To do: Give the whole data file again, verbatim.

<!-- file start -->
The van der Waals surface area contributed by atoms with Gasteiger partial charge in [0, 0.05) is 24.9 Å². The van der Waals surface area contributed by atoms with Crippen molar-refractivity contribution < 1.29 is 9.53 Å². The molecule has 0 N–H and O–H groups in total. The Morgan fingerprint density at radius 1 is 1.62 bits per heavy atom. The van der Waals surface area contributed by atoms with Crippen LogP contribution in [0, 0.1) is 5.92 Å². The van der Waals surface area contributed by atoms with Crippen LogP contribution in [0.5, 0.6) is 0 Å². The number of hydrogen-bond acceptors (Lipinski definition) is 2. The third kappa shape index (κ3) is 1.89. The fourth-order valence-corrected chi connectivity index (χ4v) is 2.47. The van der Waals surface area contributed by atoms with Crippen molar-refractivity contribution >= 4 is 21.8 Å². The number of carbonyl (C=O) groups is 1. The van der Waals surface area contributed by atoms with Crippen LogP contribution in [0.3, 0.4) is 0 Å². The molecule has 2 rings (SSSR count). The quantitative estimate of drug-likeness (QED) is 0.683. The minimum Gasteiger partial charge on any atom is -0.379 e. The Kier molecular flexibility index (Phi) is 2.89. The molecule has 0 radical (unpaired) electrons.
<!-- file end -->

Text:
The van der Waals surface area contributed by atoms with Gasteiger partial charge in [0, 0.05) is 24.9 Å². The van der Waals surface area contributed by atoms with Crippen molar-refractivity contribution < 1.29 is 9.53 Å². The molecule has 0 N–H and O–H groups in total. The Morgan fingerprint density at radius 1 is 1.62 bits per heavy atom. The van der Waals surface area contributed by atoms with Crippen LogP contribution in [0, 0.1) is 5.92 Å². The van der Waals surface area contributed by atoms with Crippen LogP contribution in [0.5, 0.6) is 0 Å². The number of hydrogen-bond acceptors (Lipinski definition) is 2. The third kappa shape index (κ3) is 1.89. The fourth-order valence-corrected chi connectivity index (χ4v) is 2.47. The van der Waals surface area contributed by atoms with Crippen molar-refractivity contribution >= 4 is 21.8 Å². The number of carbonyl (C=O) groups is 1. The van der Waals surface area contributed by atoms with Crippen LogP contribution in [0.3, 0.4) is 0 Å². The molecule has 2 rings (SSSR count). The quantitative estimate of drug-likeness (QED) is 0.683. The minimum Gasteiger partial charge on any atom is -0.379 e. The Kier molecular flexibility index (Phi) is 2.89. The molecule has 0 radical (unpaired) electrons.